Leadership and Management in Your Business

MGMTvsLDRSHP html 98f0da7bLeadership and Management in Your Business in an executive role, whether it be in business or other types of organizations, success will likely come from skills developed both as a manager and a leader. Surprisingly, many people don’t understand the distinction between the two and often times don’t apply the proper methods for some of the challenges they face.

Are You a Leader or Manager?

There are some classic differences between the two. Managers plan, manage, execute and coordinate while leaders establish a vision, inspire and motivate. Another distinction is that leaders lead people and managers handle tasks. The terms also represent the type of relationship desired. Leaders create a vision and then lead employees helping them achieve it as well as their personal goals, while managing is more about administration and making sure the daily tasks and business requirements are being accomplished.

Which do you have to be to get ahead? Answer – Both. Are most leaders good managers and most managers good leaders? Not all the time. Why is that? Because good management and good leadership require different skill sets, with some overlap.

In the big picture, the world needs both leaders and managers. Different endeavors will require some of both but, at any given moment, may need more of one than the other.

Leadership Requirements for Success

Leaders rally people’s allegiance around a vision and then inspire them to take action. To do this, they need to be seen as honest and of high integrity or people will not buy the dream or trust the leader enough to follow him or her. Leaders need to create, communicate and build passion in others for a credible direction, a direction that needs to be big and bold and challenges the status quo. Leadership is about stirring emotions of trust, excitement and a can-do spirit.

Business Management

Management is equally challenging as this is where the execution of the strategy necessary to achieve the vision must take place. We’re talking plans, roadmaps, process charts, segmenting work, identifying tasks, monitoring progress and making the hundreds of midcourse corrections needed to adapt the strategy to numerous challenges embedded in current reality. It is also more than just “the work”, it too involves the harnessing and direction of people’s efforts – assessing their resource needs, coordinating the activities of many, listening intently to their experiences and involving them in the work at hand.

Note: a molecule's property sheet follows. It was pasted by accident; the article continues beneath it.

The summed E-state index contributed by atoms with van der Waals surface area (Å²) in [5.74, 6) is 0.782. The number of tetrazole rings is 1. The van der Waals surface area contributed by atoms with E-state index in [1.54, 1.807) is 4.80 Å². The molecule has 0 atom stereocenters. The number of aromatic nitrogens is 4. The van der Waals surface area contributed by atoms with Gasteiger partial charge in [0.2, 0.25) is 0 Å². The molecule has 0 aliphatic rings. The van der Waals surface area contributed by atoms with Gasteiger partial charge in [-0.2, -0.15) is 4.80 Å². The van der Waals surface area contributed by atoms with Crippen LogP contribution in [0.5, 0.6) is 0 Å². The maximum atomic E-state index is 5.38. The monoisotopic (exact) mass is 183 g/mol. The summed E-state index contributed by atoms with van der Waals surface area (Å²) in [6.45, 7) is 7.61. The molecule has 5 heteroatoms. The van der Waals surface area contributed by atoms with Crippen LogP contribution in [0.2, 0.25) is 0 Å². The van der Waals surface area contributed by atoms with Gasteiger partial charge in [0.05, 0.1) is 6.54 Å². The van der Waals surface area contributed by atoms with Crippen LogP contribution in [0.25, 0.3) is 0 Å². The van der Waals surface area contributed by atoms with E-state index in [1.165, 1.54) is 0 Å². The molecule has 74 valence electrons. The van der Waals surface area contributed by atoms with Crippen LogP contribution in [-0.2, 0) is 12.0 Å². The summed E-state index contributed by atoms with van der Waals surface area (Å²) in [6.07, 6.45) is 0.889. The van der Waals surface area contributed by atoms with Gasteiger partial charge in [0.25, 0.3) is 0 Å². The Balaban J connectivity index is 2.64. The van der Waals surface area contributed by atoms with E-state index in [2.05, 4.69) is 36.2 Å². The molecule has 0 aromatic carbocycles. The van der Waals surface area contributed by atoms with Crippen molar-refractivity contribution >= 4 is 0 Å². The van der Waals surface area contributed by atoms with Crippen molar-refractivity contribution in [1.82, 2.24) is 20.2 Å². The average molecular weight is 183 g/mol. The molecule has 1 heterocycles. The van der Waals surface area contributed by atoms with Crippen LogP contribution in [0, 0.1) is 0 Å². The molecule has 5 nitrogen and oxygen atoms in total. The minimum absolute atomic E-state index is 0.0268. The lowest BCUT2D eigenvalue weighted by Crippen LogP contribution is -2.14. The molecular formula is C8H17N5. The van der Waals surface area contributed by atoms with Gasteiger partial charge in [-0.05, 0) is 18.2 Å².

Executive Managers Are Important

It’s been said that organizations need leaders at the top and managers below. I disagree. Recent organizational theory asserts that lower level managers are much more effective when they spend their time and energy using leadership skills in their daily activities. Conversely, senior executives who bear the burden of organizational leadership are sometimes undermined in their work when they have insufficient management skills to keep the organization on track.

Perhaps a final dimension to the picture is that success in group activities will certainly require both leadership and management skills. Executives will need to develop and exercise skills in both, and their ultimate challenge is to know when and how to apply the aspects required for the situation at hand.  For instance, an executive who is micro-managing a very capable team will hold back the performance of that team due to their high level of involvement and should step back into the visionary and inspirational roles of a leader.

Can You Become a Leader?

There has always been some dispute about whether one can be trained to be a leader. You may have heard that “You can train people to be good managers, but leaders are born that way.” I disagree. While personality assessments and behavioral studies have supported that statement, it is not certain or totally pre-destined. With the amount of instructional information, coaching and mentoring available, anyone can develop into an effective leader. The business world is rich with examples of somewhat shy, introverted engineers, accountants and administrative assistants finding a contagious passion for their inventions and have become very inspirational leaders.

Bottom line, leadership and management are learned skills and behaviors. To be successful, it is important for executives and aspiring executives to understand the differences between the two, develop skills in both areas and be adept at applying both dependent on the situation.